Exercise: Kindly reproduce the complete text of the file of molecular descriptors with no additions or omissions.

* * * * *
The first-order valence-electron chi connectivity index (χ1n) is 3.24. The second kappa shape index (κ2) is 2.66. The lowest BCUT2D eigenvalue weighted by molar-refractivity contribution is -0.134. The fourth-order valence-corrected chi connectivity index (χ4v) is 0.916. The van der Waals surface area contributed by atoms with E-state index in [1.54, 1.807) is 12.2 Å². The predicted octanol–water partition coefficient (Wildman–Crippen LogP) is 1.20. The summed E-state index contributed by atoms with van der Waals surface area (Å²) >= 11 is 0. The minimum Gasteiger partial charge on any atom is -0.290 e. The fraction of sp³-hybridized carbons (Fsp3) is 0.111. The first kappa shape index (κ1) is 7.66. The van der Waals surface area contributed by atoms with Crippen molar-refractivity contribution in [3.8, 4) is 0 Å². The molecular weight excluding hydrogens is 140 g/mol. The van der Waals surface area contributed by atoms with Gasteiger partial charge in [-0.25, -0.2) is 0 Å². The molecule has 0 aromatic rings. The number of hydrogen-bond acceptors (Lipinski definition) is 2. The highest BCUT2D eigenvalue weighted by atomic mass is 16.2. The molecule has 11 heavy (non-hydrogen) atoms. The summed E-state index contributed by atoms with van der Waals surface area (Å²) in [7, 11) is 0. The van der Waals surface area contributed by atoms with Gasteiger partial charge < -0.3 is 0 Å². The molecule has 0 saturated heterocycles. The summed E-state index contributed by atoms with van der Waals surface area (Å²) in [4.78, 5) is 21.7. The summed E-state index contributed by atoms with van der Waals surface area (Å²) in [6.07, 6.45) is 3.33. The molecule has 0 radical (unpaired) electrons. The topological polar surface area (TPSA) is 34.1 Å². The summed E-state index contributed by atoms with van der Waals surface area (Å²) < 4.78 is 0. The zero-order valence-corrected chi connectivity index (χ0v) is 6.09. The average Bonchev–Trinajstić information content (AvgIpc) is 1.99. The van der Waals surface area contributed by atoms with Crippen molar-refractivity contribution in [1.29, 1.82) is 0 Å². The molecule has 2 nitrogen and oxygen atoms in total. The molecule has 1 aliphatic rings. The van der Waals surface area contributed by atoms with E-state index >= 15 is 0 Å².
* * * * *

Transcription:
The first-order valence-electron chi connectivity index (χ1n) is 3.24. The second kappa shape index (κ2) is 2.66. The lowest BCUT2D eigenvalue weighted by molar-refractivity contribution is -0.134. The fourth-order valence-corrected chi connectivity index (χ4v) is 0.916. The van der Waals surface area contributed by atoms with E-state index in [1.54, 1.807) is 12.2 Å². The predicted octanol–water partition coefficient (Wildman–Crippen LogP) is 1.20. The summed E-state index contributed by atoms with van der Waals surface area (Å²) >= 11 is 0. The minimum Gasteiger partial charge on any atom is -0.290 e. The fraction of sp³-hybridized carbons (Fsp3) is 0.111. The first kappa shape index (κ1) is 7.66. The van der Waals surface area contributed by atoms with Crippen molar-refractivity contribution in [3.8, 4) is 0 Å². The molecular weight excluding hydrogens is 140 g/mol. The van der Waals surface area contributed by atoms with Gasteiger partial charge in [-0.25, -0.2) is 0 Å². The molecule has 0 aromatic rings. The number of hydrogen-bond acceptors (Lipinski definition) is 2. The highest BCUT2D eigenvalue weighted by atomic mass is 16.2. The molecule has 11 heavy (non-hydrogen) atoms. The summed E-state index contributed by atoms with van der Waals surface area (Å²) in [7, 11) is 0. The van der Waals surface area contributed by atoms with Gasteiger partial charge < -0.3 is 0 Å². The molecule has 0 saturated heterocycles. The summed E-state index contributed by atoms with van der Waals surface area (Å²) in [4.78, 5) is 21.7. The summed E-state index contributed by atoms with van der Waals surface area (Å²) in [6.07, 6.45) is 3.33. The molecule has 0 radical (unpaired) electrons. The topological polar surface area (TPSA) is 34.1 Å². The summed E-state index contributed by atoms with van der Waals surface area (Å²) < 4.78 is 0. The zero-order valence-corrected chi connectivity index (χ0v) is 6.09. The average Bonchev–Trinajstić information content (AvgIpc) is 1.99. The van der Waals surface area contributed by atoms with Crippen molar-refractivity contribution in [1.29, 1.82) is 0 Å². The molecule has 2 nitrogen and oxygen atoms in total. The molecule has 1 aliphatic rings. The van der Waals surface area contributed by atoms with E-state index >= 15 is 0 Å².